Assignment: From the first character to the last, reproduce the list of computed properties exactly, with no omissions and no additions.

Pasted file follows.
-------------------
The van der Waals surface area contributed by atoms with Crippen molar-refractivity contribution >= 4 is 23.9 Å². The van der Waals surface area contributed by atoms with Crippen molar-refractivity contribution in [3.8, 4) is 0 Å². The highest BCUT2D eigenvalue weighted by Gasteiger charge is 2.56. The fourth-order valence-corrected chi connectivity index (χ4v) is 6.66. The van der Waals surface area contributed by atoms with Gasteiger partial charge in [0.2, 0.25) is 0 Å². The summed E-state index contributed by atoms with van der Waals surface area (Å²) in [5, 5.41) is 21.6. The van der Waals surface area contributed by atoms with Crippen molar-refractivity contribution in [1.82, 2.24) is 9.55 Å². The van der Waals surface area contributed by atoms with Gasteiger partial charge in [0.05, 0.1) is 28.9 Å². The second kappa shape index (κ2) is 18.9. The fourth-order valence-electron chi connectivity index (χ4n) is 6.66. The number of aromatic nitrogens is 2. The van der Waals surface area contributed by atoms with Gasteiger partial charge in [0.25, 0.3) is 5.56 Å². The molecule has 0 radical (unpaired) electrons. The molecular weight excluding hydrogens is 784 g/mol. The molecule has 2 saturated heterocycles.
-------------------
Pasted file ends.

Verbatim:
The van der Waals surface area contributed by atoms with Crippen molar-refractivity contribution >= 4 is 23.9 Å². The van der Waals surface area contributed by atoms with Crippen molar-refractivity contribution in [3.8, 4) is 0 Å². The highest BCUT2D eigenvalue weighted by Gasteiger charge is 2.56. The fourth-order valence-corrected chi connectivity index (χ4v) is 6.66. The van der Waals surface area contributed by atoms with Gasteiger partial charge in [0.2, 0.25) is 0 Å². The summed E-state index contributed by atoms with van der Waals surface area (Å²) in [5, 5.41) is 21.6. The van der Waals surface area contributed by atoms with Crippen molar-refractivity contribution in [1.82, 2.24) is 9.55 Å². The van der Waals surface area contributed by atoms with Gasteiger partial charge in [0.05, 0.1) is 28.9 Å². The second kappa shape index (κ2) is 18.9. The fourth-order valence-electron chi connectivity index (χ4n) is 6.66. The number of aromatic nitrogens is 2. The van der Waals surface area contributed by atoms with Gasteiger partial charge in [0.25, 0.3) is 5.56 Å². The molecule has 0 radical (unpaired) electrons. The molecular weight excluding hydrogens is 784 g/mol. The molecule has 2 saturated heterocycles.